In those 9 days, I got only a glimpse of the vastness out here. There is so much more yet to see. This has been a breathtaking start to my month-long Kluane journey. Now, it’s time to for a change of pace as I move on to the next leg the expedition.

A close-up skis gliding on snow transitions into a close-up hiking boots on a dirt trail.

Changing skiis for hiking boots, I’m heading to the Donjek Route.

There is a shot of a small plane as it flies over the mountains.

There are various bird’s eye view and scenic shots of the road to Donjek glacier.

The Donjek Route, Kluane’s toughest, longest hike, is next on the agenda. Over 100 kms long, it covers a wide variety of landscapes and at it’s midpoint brings one alongside the massive Donjek Glacier.

The screen is divided in two, with one side showing the animated path that Cory will take and the other showing related scenic landscapes.

The first 28 kilometers runs from the Alaska Highway to the park boundary.Then its on foot until we reach Big Horn Lake.

The camera cuts to various shots of Cory and his team preparing horses for a new part of the expedition.

Brian’s gone home now, and in his place Adam and I are joined by my brother Carl who will help carry the load for the next 9 days. To save time in getting to Klaune’s boundary, we meet up at 5am with outfitter Dave Dickson. It’s like a scene from an old western. Through the grey morning drizzle I see 10 horses. Some for riding. Some for packing.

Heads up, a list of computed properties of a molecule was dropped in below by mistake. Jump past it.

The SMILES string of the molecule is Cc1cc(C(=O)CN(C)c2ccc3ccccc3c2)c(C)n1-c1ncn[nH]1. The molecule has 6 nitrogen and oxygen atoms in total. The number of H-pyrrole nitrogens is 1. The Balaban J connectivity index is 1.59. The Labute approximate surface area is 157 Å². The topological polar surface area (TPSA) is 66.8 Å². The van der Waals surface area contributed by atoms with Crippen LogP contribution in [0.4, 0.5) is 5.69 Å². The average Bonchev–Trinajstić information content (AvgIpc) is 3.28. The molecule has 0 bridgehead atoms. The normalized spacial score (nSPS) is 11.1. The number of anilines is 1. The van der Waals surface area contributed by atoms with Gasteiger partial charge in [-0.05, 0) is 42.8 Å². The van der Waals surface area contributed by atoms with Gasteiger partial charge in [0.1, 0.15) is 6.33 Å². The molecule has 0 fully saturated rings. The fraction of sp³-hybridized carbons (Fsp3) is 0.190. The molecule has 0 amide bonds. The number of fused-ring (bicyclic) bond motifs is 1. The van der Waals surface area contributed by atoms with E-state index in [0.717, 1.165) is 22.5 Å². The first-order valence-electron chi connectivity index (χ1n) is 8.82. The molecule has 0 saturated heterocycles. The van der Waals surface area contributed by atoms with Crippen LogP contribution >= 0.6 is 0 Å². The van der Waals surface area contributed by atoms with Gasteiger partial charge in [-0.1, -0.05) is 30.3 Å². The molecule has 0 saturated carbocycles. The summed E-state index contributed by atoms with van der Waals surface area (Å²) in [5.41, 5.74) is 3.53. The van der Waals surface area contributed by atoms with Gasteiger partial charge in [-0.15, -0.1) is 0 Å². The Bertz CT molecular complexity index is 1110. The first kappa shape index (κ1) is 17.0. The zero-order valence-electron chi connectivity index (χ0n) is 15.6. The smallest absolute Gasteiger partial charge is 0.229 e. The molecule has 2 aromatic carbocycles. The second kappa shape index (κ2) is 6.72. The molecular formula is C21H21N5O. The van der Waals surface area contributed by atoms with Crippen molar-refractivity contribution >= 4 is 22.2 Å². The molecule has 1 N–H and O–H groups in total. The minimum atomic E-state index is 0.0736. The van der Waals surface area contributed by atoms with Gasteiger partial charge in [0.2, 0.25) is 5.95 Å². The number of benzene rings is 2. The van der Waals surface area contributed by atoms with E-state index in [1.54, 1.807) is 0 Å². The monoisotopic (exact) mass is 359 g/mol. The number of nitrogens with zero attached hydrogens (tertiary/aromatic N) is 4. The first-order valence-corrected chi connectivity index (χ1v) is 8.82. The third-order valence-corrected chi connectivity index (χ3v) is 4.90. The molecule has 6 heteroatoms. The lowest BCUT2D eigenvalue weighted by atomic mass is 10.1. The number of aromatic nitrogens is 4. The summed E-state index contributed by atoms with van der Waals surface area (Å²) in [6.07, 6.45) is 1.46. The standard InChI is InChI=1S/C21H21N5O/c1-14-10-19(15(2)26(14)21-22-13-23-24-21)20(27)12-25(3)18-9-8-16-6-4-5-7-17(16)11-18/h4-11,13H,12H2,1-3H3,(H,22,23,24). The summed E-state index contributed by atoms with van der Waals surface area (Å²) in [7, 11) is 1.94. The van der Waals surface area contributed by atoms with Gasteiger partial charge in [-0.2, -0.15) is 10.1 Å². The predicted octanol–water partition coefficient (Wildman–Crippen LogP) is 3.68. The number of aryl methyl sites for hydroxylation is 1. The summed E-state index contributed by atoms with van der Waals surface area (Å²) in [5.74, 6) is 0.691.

Various shots of them riding on horseback turn into shots of Cory and his brother walking with equipment on their backs.

Cory: Well this has saved us a bit of work. ADAM: No this has saved us a ton of work. I’m pretty stoked to be on a horse right now. Cory: Now, the hills are starting, and we have to put all this weight on our backs. Let the real work begin. We cross our first river into a rocky landscape. Hours of heavy, steady climbing at last brings us to Hoge Pass.

This is complemented by panoramic shots of mountains.

Cory: Wow Magical light floods the land. Exhausted and exhilarated, we’ve arrived.

You can see Cory on the horizon on one of the peaks, being inspired by the landscape for a new artistic creation.

An overhead shot of Cory painting the landscape shows a great view over the valley unfolding on the horizon.

Cory : What a spectacular evening. Light came and filled the valley here and there and just really made for an incredible experience.

Silhouettes of mountains can be seen on the horizon and the glow of the setting sun illuminates the sky.

Am looking forward to tomorrow.

A sequence of shot show big horn sheep in their natural habitats.

What goes up must come down. Turns out the saying is true.

Various shots of Cory and his brother are shown as they go down the steep and dangerous paths.

It’s time to pay for the gorgeous views and descend the scree slopes. With our 90 pound packs full of painting, filming and camping gear, this will be fun. Cory: Man that was a long, long way Pushing for 2 more days over ankle twisting riverbeds and through deep forests brings us to the edge of the Donjek Glacier.